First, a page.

Sensitive matters

Hot or cold foods and drinks can make teeth more sensitive.

As the weather changes, we tend to consume more cold or hot foods and drinks, such as ice cream, frozen desserts, and icy drinks or steaming puddings, hot chocolates and sweet treats – and you may notice more sensitivity in your teeth.

Sensitivity can occur when enamel – the hard outer layer of our teeth – is lost or worn away, and the softer dentine layer underneath is exposed. It can also happen where the tooth and the gum line meet, as the enamel layer is much thinner here and more easily worn down.

Sensitive teeth can affect anyone, and can be caused by:

  • Toothbrush abrasion – brushing too hard (or with a brush that’s too firm)
  • Dental erosion – caused by frequent consumption of acidic food and drinks
  • Gum recession – gums may naturally shrink back over time and the roots (which don’t have an enamel layer to protect them) will become exposed
  • Gum disease – a build-up of plaque or tartar can cause the gum to recede down the tooth and even destroy the bony support of the tooth
  • Teeth grinding – clenching and grinding the teeth together can cause enamel to be worn away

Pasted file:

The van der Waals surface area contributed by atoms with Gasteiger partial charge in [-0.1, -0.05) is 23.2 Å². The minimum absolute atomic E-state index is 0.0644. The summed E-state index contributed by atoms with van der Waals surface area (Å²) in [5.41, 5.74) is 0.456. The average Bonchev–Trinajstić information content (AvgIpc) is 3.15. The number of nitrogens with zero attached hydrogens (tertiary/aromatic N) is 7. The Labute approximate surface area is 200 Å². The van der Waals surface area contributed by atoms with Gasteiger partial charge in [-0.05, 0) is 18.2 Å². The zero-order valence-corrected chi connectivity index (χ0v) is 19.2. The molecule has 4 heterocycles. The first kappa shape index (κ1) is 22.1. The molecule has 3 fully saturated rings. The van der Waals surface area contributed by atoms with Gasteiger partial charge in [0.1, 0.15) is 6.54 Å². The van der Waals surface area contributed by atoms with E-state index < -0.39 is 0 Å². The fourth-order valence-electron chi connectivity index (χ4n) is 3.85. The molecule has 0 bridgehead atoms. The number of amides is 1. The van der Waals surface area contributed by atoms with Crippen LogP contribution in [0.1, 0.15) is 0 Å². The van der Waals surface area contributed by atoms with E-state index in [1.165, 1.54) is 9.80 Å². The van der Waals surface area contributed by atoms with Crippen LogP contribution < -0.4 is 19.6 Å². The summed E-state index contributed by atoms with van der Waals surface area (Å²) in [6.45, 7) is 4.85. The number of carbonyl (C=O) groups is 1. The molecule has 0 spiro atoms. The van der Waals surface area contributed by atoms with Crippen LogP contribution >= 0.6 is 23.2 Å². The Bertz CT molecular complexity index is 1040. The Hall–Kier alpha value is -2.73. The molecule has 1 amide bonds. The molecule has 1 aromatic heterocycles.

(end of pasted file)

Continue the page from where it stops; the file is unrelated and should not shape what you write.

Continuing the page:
• A cracked tooth or filling
  • Teeth whitening – some patients may notice mild sensitivity for a short time after bleaching

There are lots of anti-sensitivity toothpastes on the market which can alleviate symptoms – especially if you rub the toothpaste directly onto sensitive areas with your finger. Different pastes work in different ways: you may need to try out alternatives.

Your dentist can also help you with tooth sensitivity by recommending a toothpaste, or by using fluoride gels, rinses or varnishes, or by sealing the neck of a tooth to cover any exposed dentine. They can also check to make sure you don’t have gum disease, defective fillings, or decay.

If you’re suffering from ongoing sensitive teeth, speak to your dentist at your next appointment to discuss your options.

Published: July 18th, 2013

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Sensitive teeth can affect anyone